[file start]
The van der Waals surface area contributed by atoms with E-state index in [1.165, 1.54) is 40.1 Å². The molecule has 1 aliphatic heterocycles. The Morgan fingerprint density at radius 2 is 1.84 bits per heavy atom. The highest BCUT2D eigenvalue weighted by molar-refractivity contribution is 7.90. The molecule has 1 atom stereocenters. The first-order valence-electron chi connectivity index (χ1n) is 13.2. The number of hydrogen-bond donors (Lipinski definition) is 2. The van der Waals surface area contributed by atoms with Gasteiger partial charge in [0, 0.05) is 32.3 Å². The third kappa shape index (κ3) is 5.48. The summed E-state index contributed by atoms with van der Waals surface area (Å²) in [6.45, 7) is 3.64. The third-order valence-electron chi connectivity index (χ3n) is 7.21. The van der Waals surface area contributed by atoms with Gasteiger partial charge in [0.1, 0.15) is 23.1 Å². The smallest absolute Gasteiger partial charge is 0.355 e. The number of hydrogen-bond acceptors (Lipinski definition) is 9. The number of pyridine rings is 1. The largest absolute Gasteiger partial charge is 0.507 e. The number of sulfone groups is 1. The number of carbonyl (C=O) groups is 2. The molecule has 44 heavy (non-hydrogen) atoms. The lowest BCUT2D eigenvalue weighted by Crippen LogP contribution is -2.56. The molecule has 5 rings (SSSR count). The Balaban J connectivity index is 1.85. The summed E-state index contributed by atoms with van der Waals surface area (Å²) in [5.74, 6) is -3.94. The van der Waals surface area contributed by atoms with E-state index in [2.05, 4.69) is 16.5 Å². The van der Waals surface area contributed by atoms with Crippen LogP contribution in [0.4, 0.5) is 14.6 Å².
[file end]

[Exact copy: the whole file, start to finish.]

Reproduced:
The van der Waals surface area contributed by atoms with E-state index in [1.165, 1.54) is 40.1 Å². The molecule has 1 aliphatic heterocycles. The Morgan fingerprint density at radius 2 is 1.84 bits per heavy atom. The highest BCUT2D eigenvalue weighted by molar-refractivity contribution is 7.90. The molecule has 1 atom stereocenters. The first-order valence-electron chi connectivity index (χ1n) is 13.2. The number of hydrogen-bond donors (Lipinski definition) is 2. The van der Waals surface area contributed by atoms with Gasteiger partial charge in [0, 0.05) is 32.3 Å². The third kappa shape index (κ3) is 5.48. The summed E-state index contributed by atoms with van der Waals surface area (Å²) in [6.45, 7) is 3.64. The third-order valence-electron chi connectivity index (χ3n) is 7.21. The van der Waals surface area contributed by atoms with Gasteiger partial charge in [0.1, 0.15) is 23.1 Å². The smallest absolute Gasteiger partial charge is 0.355 e. The number of hydrogen-bond acceptors (Lipinski definition) is 9. The number of pyridine rings is 1. The largest absolute Gasteiger partial charge is 0.507 e. The number of sulfone groups is 1. The number of carbonyl (C=O) groups is 2. The molecule has 44 heavy (non-hydrogen) atoms. The lowest BCUT2D eigenvalue weighted by Crippen LogP contribution is -2.56. The molecule has 5 rings (SSSR count). The Balaban J connectivity index is 1.85. The summed E-state index contributed by atoms with van der Waals surface area (Å²) in [5.74, 6) is -3.94. The van der Waals surface area contributed by atoms with E-state index in [2.05, 4.69) is 16.5 Å². The van der Waals surface area contributed by atoms with Crippen LogP contribution in [0.4, 0.5) is 14.6 Å².